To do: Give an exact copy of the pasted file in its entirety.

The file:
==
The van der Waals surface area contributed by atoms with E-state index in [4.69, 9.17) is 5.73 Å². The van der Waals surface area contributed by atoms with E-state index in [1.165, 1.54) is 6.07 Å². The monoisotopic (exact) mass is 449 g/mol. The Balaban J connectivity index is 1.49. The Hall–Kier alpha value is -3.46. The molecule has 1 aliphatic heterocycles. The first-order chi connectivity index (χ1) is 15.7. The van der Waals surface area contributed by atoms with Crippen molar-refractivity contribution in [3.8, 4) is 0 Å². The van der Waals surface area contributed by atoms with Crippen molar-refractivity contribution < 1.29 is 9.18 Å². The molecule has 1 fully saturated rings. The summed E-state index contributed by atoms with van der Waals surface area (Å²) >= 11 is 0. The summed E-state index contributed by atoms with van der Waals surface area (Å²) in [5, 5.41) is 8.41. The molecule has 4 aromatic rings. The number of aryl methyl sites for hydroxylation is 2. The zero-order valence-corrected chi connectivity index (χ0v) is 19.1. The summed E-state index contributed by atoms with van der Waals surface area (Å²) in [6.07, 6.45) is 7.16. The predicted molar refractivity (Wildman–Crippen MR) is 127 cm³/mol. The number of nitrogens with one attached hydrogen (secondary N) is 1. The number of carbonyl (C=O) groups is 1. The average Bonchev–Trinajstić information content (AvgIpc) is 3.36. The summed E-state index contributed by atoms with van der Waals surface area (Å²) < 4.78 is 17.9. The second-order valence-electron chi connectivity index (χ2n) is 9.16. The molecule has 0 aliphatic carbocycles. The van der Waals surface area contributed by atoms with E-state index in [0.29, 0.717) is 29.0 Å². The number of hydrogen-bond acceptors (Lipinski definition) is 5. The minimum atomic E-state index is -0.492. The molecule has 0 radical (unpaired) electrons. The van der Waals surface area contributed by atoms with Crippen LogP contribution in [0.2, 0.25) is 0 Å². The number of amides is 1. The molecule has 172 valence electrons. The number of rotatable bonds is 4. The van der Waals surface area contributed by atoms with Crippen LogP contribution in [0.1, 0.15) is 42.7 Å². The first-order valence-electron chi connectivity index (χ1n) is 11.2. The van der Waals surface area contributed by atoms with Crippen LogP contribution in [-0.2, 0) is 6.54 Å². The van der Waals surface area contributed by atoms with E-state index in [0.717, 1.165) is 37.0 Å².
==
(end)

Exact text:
The van der Waals surface area contributed by atoms with E-state index in [4.69, 9.17) is 5.73 Å². The van der Waals surface area contributed by atoms with E-state index in [1.165, 1.54) is 6.07 Å². The monoisotopic (exact) mass is 449 g/mol. The Balaban J connectivity index is 1.49. The Hall–Kier alpha value is -3.46. The molecule has 1 aliphatic heterocycles. The first-order chi connectivity index (χ1) is 15.7. The van der Waals surface area contributed by atoms with Crippen molar-refractivity contribution in [3.8, 4) is 0 Å². The van der Waals surface area contributed by atoms with Crippen molar-refractivity contribution < 1.29 is 9.18 Å². The molecule has 1 fully saturated rings. The summed E-state index contributed by atoms with van der Waals surface area (Å²) >= 11 is 0. The summed E-state index contributed by atoms with van der Waals surface area (Å²) in [5, 5.41) is 8.41. The molecule has 4 aromatic rings. The number of aryl methyl sites for hydroxylation is 2. The zero-order valence-corrected chi connectivity index (χ0v) is 19.1. The summed E-state index contributed by atoms with van der Waals surface area (Å²) in [6.07, 6.45) is 7.16. The predicted molar refractivity (Wildman–Crippen MR) is 127 cm³/mol. The number of nitrogens with one attached hydrogen (secondary N) is 1. The number of carbonyl (C=O) groups is 1. The average Bonchev–Trinajstić information content (AvgIpc) is 3.36. The summed E-state index contributed by atoms with van der Waals surface area (Å²) < 4.78 is 17.9. The second-order valence-electron chi connectivity index (χ2n) is 9.16. The molecule has 0 aliphatic carbocycles. The van der Waals surface area contributed by atoms with E-state index in [0.29, 0.717) is 29.0 Å². The number of hydrogen-bond acceptors (Lipinski definition) is 5. The minimum atomic E-state index is -0.492. The molecule has 0 radical (unpaired) electrons. The van der Waals surface area contributed by atoms with Crippen LogP contribution in [0.2, 0.25) is 0 Å². The number of amides is 1. The molecule has 172 valence electrons. The number of rotatable bonds is 4. The van der Waals surface area contributed by atoms with Crippen LogP contribution in [0.1, 0.15) is 42.7 Å². The first-order valence-electron chi connectivity index (χ1n) is 11.2. The van der Waals surface area contributed by atoms with Crippen LogP contribution in [-0.2, 0) is 6.54 Å². The van der Waals surface area contributed by atoms with E-state index in [0.717, 1.165) is 37.0 Å².